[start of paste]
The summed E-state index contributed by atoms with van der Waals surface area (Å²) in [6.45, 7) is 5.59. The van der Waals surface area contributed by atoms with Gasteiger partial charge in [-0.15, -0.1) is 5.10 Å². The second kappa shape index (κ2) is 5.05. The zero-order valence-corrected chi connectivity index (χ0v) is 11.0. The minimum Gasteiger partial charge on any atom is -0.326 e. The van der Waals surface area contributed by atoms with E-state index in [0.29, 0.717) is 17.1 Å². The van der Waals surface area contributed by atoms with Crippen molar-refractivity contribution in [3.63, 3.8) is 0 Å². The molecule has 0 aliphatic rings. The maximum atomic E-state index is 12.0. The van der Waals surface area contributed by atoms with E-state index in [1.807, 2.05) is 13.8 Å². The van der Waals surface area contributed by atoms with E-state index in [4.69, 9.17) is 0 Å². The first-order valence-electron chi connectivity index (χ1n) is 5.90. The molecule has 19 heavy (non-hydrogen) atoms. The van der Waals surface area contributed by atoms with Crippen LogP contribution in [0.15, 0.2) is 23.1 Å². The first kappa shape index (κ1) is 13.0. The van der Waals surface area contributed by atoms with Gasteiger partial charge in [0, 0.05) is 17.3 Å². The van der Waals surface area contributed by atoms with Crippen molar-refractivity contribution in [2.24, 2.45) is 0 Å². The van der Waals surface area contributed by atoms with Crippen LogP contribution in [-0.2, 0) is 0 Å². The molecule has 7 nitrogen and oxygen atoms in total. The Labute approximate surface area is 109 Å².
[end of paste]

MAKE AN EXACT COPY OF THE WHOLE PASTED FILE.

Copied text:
The summed E-state index contributed by atoms with van der Waals surface area (Å²) in [6.45, 7) is 5.59. The van der Waals surface area contributed by atoms with Gasteiger partial charge in [-0.15, -0.1) is 5.10 Å². The second kappa shape index (κ2) is 5.05. The zero-order valence-corrected chi connectivity index (χ0v) is 11.0. The minimum Gasteiger partial charge on any atom is -0.326 e. The van der Waals surface area contributed by atoms with E-state index in [0.29, 0.717) is 17.1 Å². The van der Waals surface area contributed by atoms with Crippen molar-refractivity contribution in [3.63, 3.8) is 0 Å². The molecule has 0 aliphatic rings. The maximum atomic E-state index is 12.0. The van der Waals surface area contributed by atoms with E-state index in [1.807, 2.05) is 13.8 Å². The van der Waals surface area contributed by atoms with E-state index in [4.69, 9.17) is 0 Å². The first-order valence-electron chi connectivity index (χ1n) is 5.90. The molecule has 19 heavy (non-hydrogen) atoms. The van der Waals surface area contributed by atoms with Crippen LogP contribution in [0.15, 0.2) is 23.1 Å². The first kappa shape index (κ1) is 13.0. The van der Waals surface area contributed by atoms with Gasteiger partial charge in [0, 0.05) is 17.3 Å². The van der Waals surface area contributed by atoms with Crippen molar-refractivity contribution in [2.24, 2.45) is 0 Å². The van der Waals surface area contributed by atoms with Crippen LogP contribution in [-0.2, 0) is 0 Å². The molecule has 7 nitrogen and oxygen atoms in total. The Labute approximate surface area is 109 Å².